A butler is the chief servant in a household. The word comes to us from Anglo-Norman, the variety of French spoken in England following the Norman Conquest. The Anglo-Norman word was buteiller, a cup-bearer or servant who served wine. The word ultimately comes from the medieval Latin buticularius. It is cognate with the word bottle, which is from the Anglo-Norman botel and the medieval Latin buticula

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saved by the bell

Saved by the bell, which the OED defines as “to be rescued from a difficult situation,” comes to us, as should be no surprise, from the world of boxing. It originally and quite literally referred to a boxer who was about to be beaten into submission only to have the bell ring, signaling the end of round. The origin is so obvious that it shouldn’t require evidence, but there is an absurd-on-its-face explanation that the phrase comes from devices rigged onto coffins that those buried alive could ring if they woke up after having been buried. This myth is pernicious and is repeated by many who should know better.

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Bechdel test

The Bechdel test is an informal way to determine whether a film or TV show exhibits bias against women in the female characters it presents. It’s named for its inventor, cartoonist Alison Bechdel, and is sometimes called the Bechdel-Wallace test, including Bechdel’s friend Liz Wallace, whom Bechdel credits with the idea. The test is in three parts:

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Incel is a portmanteau of involuntary celibate, referring to a person, usually a heterosexual man, who desires a sexual or romantic partner but is unable to find one. The term arose as a self-identifier and spawned a virtual subculture as those people reached out for support on the internet. But over the years that subculture and the term itself morphed into one associated with violent misogyny. Ironically, however, the movement was started and the term incel was coined by a bisexual woman.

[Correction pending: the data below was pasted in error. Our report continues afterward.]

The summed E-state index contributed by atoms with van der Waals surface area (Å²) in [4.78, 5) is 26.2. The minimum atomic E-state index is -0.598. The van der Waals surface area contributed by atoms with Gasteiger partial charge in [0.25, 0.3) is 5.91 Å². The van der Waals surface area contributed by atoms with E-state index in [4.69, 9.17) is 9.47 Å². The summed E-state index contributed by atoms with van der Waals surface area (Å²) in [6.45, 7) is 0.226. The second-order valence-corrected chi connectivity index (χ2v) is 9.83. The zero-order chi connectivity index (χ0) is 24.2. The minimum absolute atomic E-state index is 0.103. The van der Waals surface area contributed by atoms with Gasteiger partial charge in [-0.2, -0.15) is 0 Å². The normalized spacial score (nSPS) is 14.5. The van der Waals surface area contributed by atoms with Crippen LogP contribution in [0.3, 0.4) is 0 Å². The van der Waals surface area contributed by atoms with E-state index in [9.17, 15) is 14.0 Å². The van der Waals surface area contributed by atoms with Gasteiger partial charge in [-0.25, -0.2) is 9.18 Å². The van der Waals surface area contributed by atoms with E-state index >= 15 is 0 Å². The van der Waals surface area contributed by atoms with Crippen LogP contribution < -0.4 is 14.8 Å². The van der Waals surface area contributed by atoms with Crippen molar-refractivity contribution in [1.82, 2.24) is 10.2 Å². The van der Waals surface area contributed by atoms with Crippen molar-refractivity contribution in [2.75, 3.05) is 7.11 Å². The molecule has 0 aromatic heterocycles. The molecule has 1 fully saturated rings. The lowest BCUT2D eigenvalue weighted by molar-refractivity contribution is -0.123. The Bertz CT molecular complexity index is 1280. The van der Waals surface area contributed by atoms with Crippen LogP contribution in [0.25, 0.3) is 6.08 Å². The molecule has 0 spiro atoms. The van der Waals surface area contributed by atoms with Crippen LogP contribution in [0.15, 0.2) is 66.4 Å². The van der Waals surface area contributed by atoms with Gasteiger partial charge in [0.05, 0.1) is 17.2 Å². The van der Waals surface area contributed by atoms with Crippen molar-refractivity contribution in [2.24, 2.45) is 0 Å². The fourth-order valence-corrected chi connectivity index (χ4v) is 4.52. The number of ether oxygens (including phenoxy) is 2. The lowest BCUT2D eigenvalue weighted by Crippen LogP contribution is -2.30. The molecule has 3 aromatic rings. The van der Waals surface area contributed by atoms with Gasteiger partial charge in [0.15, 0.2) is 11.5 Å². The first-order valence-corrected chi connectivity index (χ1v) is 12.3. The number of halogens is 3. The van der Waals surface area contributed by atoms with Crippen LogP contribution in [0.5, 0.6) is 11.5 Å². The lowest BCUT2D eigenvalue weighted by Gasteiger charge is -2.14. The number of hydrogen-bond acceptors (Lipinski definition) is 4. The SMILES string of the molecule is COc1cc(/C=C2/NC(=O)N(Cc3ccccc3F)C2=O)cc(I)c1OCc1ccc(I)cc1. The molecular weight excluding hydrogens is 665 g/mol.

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cotton-picking, cotton-picker

Cotton-picking is a difficult adjective. On the one hand its origin is rooted in a metaphor for slavery in the American South, and as such carries racist connotations with it. But on the other hand, it’s often used without any racist intent at all. So while someone might use it innocently, that person’s audience might legitimately misinterpret the speaker’s intent.

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white shoe

The adjective white shoe is used in the United States to denote the establishment, the privileged, moneyed, and usually conservative, elites who traditionally run American businesses. But why white shoes?

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Yodeling is associated with Alps, so it’s no surprise that the English word is borrowed from German. The Oxford English Dictionary defines the verb to yodel as “to sing or call using a distinctive style of vocalization characterized by repeated rapid alternations of pitch between the low chest voice and the high falsetto or head voice.” The German verb jodeln dates to at least the eighteenth century, and the older Middle High German jolen meant to sing loudly and wildly.